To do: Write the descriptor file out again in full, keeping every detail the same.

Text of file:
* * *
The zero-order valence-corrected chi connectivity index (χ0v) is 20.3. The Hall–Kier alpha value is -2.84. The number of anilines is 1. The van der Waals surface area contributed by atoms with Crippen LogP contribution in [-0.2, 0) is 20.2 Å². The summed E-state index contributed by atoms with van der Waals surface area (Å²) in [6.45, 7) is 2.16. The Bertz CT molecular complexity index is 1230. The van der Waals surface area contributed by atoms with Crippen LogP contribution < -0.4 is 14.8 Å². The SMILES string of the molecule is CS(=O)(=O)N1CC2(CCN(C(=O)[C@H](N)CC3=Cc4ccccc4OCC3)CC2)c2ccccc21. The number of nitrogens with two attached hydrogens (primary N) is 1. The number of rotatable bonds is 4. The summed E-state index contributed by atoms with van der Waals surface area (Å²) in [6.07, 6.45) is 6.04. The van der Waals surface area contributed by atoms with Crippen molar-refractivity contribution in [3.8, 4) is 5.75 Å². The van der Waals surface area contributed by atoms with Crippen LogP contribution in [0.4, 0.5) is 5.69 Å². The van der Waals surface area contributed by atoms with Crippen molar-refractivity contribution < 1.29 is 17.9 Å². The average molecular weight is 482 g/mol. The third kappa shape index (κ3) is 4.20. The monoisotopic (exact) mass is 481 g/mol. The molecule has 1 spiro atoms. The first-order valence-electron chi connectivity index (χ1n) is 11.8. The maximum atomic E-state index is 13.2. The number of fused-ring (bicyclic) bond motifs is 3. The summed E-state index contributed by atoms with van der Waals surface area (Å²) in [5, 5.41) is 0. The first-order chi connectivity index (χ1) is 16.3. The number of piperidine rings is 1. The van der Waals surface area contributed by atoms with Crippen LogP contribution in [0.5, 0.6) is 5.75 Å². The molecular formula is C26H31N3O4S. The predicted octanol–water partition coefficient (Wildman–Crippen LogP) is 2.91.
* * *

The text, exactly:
The zero-order valence-corrected chi connectivity index (χ0v) is 20.3. The Hall–Kier alpha value is -2.84. The number of anilines is 1. The van der Waals surface area contributed by atoms with Crippen LogP contribution in [-0.2, 0) is 20.2 Å². The summed E-state index contributed by atoms with van der Waals surface area (Å²) in [6.45, 7) is 2.16. The Bertz CT molecular complexity index is 1230. The van der Waals surface area contributed by atoms with Crippen LogP contribution < -0.4 is 14.8 Å². The SMILES string of the molecule is CS(=O)(=O)N1CC2(CCN(C(=O)[C@H](N)CC3=Cc4ccccc4OCC3)CC2)c2ccccc21. The number of nitrogens with two attached hydrogens (primary N) is 1. The number of rotatable bonds is 4. The summed E-state index contributed by atoms with van der Waals surface area (Å²) in [6.07, 6.45) is 6.04. The van der Waals surface area contributed by atoms with Crippen molar-refractivity contribution in [3.8, 4) is 5.75 Å². The van der Waals surface area contributed by atoms with Crippen LogP contribution in [0.4, 0.5) is 5.69 Å². The van der Waals surface area contributed by atoms with Crippen molar-refractivity contribution < 1.29 is 17.9 Å². The average molecular weight is 482 g/mol. The third kappa shape index (κ3) is 4.20. The monoisotopic (exact) mass is 481 g/mol. The molecule has 1 spiro atoms. The first-order valence-electron chi connectivity index (χ1n) is 11.8. The maximum atomic E-state index is 13.2. The number of fused-ring (bicyclic) bond motifs is 3. The summed E-state index contributed by atoms with van der Waals surface area (Å²) in [5, 5.41) is 0. The first-order chi connectivity index (χ1) is 16.3. The number of piperidine rings is 1. The van der Waals surface area contributed by atoms with Crippen LogP contribution in [0.5, 0.6) is 5.75 Å². The molecular formula is C26H31N3O4S. The predicted octanol–water partition coefficient (Wildman–Crippen LogP) is 2.91.